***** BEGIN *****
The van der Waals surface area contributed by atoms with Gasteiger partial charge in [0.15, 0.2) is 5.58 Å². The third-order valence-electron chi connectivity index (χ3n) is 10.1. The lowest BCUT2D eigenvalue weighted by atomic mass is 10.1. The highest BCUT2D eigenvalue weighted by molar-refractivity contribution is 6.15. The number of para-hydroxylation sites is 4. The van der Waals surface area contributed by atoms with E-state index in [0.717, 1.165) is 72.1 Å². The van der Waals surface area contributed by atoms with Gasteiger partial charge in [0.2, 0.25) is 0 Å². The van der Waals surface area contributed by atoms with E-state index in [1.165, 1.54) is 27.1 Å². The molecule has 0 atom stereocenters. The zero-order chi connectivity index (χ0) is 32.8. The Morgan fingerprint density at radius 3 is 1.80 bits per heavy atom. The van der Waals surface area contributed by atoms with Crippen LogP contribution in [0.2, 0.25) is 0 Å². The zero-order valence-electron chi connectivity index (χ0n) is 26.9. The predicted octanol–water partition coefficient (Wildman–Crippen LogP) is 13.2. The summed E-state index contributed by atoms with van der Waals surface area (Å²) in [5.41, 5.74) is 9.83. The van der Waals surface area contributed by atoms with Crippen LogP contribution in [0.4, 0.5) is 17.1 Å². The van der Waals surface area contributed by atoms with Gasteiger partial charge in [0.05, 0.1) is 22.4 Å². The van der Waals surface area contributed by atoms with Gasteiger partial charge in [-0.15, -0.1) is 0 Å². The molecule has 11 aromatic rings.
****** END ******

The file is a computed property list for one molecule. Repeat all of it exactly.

The van der Waals surface area contributed by atoms with Gasteiger partial charge in [0.15, 0.2) is 5.58 Å². The third-order valence-electron chi connectivity index (χ3n) is 10.1. The lowest BCUT2D eigenvalue weighted by atomic mass is 10.1. The highest BCUT2D eigenvalue weighted by molar-refractivity contribution is 6.15. The number of para-hydroxylation sites is 4. The van der Waals surface area contributed by atoms with E-state index in [0.717, 1.165) is 72.1 Å². The van der Waals surface area contributed by atoms with Gasteiger partial charge in [0.2, 0.25) is 0 Å². The van der Waals surface area contributed by atoms with E-state index in [1.165, 1.54) is 27.1 Å². The molecule has 0 atom stereocenters. The zero-order chi connectivity index (χ0) is 32.8. The Morgan fingerprint density at radius 3 is 1.80 bits per heavy atom. The van der Waals surface area contributed by atoms with Crippen LogP contribution in [0.2, 0.25) is 0 Å². The zero-order valence-electron chi connectivity index (χ0n) is 26.9. The predicted octanol–water partition coefficient (Wildman–Crippen LogP) is 13.2. The summed E-state index contributed by atoms with van der Waals surface area (Å²) in [5.41, 5.74) is 9.83. The van der Waals surface area contributed by atoms with Crippen LogP contribution in [0.4, 0.5) is 17.1 Å². The van der Waals surface area contributed by atoms with Gasteiger partial charge in [0.05, 0.1) is 22.4 Å². The van der Waals surface area contributed by atoms with Gasteiger partial charge in [-0.15, -0.1) is 0 Å². The molecule has 11 aromatic rings.